WASHINGTON, DC -- USA Rice was one of the selected exhibitors at a Capitol Hill celebration yesterday on the occasion of the 60th anniversary of the U.S. Food for Peace program.  Food for Peace has provided life-saving food assistance through the use of in-kind food donations including rice, to more than three billion people in vulnerable communities around the world.  The event was hosted by the Chairmen of the House Committee on Agriculture and the House Appropriations Subcommittee on Agriculture.  House Committee on Agriculture Chair Mike Conaway (R-TX) thanked USA Rice, other attendees, and the American people for their willingness and desire to feed the world's hungry.
 "This was an important opportunity for USA Rice to showcase longstanding participation in, and commitment to, the U.S. global feeding programs and to provide information to Congress, USAID, and Private Voluntary Organizations (PVOs) on the introduction of a new fortified rice product to address hidden hunger," said Jim Guinn, USA Rice's vice president of international promotion.While the U.S. has made progress in addressing overall hunger, hidden hunger -- in the form of severe micronutrient deficiencies -- remains a major impediment to proper development in many vulnerable communities.  Statistics from the United States Agency for International Development (USAID) note that more than two billion people still suffer from hidden hunger. Fortified rice is the first new product introduced to U.S. global feeding programs as a result of research and testing conducted under the auspices of both USAID and USDA.  Extensive studies have shown that fortified rice is widely accepted by communities worldwide and is effective in addressing some of the most severe deficiencies such as vitamin A and anemia.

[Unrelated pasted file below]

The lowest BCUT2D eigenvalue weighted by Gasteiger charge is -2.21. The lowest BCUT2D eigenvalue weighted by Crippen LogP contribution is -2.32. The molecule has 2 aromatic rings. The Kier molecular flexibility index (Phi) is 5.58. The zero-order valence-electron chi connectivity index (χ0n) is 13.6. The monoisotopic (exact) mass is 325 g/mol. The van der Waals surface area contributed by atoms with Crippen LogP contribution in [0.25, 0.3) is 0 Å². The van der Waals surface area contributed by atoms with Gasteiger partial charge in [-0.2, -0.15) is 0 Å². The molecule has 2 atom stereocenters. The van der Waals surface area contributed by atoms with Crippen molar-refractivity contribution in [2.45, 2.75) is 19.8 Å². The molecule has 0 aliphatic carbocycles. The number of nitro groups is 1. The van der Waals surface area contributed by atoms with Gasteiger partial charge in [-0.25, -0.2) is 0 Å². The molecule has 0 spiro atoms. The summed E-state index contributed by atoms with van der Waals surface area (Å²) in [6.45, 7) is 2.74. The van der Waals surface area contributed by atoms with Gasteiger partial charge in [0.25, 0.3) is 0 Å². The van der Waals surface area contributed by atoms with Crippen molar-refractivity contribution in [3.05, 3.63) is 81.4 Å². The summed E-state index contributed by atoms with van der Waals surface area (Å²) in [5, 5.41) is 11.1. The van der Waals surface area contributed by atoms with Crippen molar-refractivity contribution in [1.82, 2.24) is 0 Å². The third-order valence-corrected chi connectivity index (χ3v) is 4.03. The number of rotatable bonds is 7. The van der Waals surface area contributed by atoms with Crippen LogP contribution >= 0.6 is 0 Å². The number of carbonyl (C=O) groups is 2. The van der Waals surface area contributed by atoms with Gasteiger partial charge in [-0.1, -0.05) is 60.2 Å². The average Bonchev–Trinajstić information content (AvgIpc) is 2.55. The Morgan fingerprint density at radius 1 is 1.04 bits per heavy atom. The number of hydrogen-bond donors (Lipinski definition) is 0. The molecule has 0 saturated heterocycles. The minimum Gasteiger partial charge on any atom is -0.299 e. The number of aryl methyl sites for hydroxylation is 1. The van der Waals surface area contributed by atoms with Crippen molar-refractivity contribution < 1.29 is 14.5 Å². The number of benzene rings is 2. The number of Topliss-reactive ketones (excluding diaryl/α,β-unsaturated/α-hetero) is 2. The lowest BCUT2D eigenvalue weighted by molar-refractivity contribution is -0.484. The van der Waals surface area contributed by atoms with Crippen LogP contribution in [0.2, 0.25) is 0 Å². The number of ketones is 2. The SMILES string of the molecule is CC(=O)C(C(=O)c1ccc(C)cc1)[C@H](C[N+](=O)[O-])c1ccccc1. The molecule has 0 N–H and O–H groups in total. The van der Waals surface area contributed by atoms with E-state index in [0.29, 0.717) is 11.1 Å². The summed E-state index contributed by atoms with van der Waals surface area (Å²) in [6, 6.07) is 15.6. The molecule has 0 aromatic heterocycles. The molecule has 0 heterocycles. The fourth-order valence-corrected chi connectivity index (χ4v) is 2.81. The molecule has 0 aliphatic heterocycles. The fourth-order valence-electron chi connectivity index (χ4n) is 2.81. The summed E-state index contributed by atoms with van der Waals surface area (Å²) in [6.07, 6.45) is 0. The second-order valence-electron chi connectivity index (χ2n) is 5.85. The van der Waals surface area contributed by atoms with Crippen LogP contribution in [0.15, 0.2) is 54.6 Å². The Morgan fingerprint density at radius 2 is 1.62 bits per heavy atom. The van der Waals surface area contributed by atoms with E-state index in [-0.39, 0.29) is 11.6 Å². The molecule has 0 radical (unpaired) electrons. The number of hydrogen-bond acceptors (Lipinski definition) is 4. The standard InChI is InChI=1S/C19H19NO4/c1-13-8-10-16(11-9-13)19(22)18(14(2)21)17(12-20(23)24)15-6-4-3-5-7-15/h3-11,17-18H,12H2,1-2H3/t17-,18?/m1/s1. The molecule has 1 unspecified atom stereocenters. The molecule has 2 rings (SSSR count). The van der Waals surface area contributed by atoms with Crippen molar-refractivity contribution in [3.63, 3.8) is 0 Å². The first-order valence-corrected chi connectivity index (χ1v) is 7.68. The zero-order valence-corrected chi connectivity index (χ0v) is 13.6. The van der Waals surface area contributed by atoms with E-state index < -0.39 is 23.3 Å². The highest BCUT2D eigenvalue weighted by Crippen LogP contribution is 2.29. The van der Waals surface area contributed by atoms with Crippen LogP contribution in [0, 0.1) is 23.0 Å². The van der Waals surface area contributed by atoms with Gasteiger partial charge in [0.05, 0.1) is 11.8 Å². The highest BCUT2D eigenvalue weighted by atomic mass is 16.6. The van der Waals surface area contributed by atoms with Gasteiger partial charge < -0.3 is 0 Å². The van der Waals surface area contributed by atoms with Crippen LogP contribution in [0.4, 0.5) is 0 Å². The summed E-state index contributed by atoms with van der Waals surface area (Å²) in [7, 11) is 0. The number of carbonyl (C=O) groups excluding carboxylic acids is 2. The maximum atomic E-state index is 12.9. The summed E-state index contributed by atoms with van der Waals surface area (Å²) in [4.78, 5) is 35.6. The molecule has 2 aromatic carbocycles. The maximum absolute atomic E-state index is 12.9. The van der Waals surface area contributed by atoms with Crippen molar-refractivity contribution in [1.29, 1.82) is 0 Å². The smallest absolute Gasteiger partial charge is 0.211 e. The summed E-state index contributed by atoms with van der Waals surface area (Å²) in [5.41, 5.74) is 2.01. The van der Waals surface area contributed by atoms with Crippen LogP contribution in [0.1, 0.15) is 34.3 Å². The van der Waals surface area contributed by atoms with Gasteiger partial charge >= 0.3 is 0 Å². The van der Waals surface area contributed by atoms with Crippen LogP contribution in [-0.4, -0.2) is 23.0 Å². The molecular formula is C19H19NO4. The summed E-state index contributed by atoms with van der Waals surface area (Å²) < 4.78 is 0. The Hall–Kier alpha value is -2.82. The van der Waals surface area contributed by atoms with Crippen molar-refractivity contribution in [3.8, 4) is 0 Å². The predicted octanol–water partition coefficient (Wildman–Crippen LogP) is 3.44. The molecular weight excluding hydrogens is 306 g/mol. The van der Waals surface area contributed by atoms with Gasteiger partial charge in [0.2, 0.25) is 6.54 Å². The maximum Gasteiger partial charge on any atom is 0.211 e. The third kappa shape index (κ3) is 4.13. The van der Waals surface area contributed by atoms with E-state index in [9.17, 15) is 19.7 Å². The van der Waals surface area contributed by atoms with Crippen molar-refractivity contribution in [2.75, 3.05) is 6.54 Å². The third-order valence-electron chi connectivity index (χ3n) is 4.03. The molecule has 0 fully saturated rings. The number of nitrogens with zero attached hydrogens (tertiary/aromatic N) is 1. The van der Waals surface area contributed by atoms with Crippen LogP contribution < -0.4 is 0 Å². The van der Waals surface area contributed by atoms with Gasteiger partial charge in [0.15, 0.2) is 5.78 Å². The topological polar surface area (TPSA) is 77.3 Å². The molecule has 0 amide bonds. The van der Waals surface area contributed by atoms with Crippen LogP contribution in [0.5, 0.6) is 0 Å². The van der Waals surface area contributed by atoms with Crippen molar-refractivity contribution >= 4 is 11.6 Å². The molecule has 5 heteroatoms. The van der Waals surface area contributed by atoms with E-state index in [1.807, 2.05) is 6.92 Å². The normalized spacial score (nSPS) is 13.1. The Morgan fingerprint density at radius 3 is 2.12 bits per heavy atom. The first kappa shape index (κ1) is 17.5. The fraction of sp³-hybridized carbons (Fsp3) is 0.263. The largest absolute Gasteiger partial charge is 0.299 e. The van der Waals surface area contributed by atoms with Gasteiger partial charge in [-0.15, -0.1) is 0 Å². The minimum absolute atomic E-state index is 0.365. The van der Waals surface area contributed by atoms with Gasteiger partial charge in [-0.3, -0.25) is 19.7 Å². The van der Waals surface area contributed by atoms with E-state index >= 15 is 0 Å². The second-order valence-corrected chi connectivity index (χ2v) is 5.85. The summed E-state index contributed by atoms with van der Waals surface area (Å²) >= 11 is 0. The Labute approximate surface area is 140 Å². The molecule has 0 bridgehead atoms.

Fortified rice contains levels of iron, thiamin, zinc, vitamin A, folic acid, and other B vitamins, formulated in a way that allows for maximum nutrient uptake.  "The look and taste of fortified rice is just like regular milled rice," says Dr. Yi Wu, Chief Innovation Director of the Wright Group, a company that produces fortified rice.  "Recent trials in Cambodia and the historical (in some cases mandatory) use of fortified rice in the Philippines and Costa Rica, have shown both wide scale acceptance of the product and efficiency in nutrient bioavailability to address hidden hunger.  Rice is one of the most consumed foods in the world and through fortification, the nutritional needs of vulnerable populations will be met in an appetizing, culturally-appropriate way."
Fortified rice is now part of USAID's Master List of commodities and it is expected that several PVOs will begin to specify this product in feeding rations in both USDA's McGovern Dole school feeding programs and USAID's Food for Peace programs as a cost effective and culturally appropriate way to address the persistent challenge of hidden hunger.

 Contact:  Sarah Moran (703) 236-1457         

Download/View On-Line the above News in pdf format,just click the following link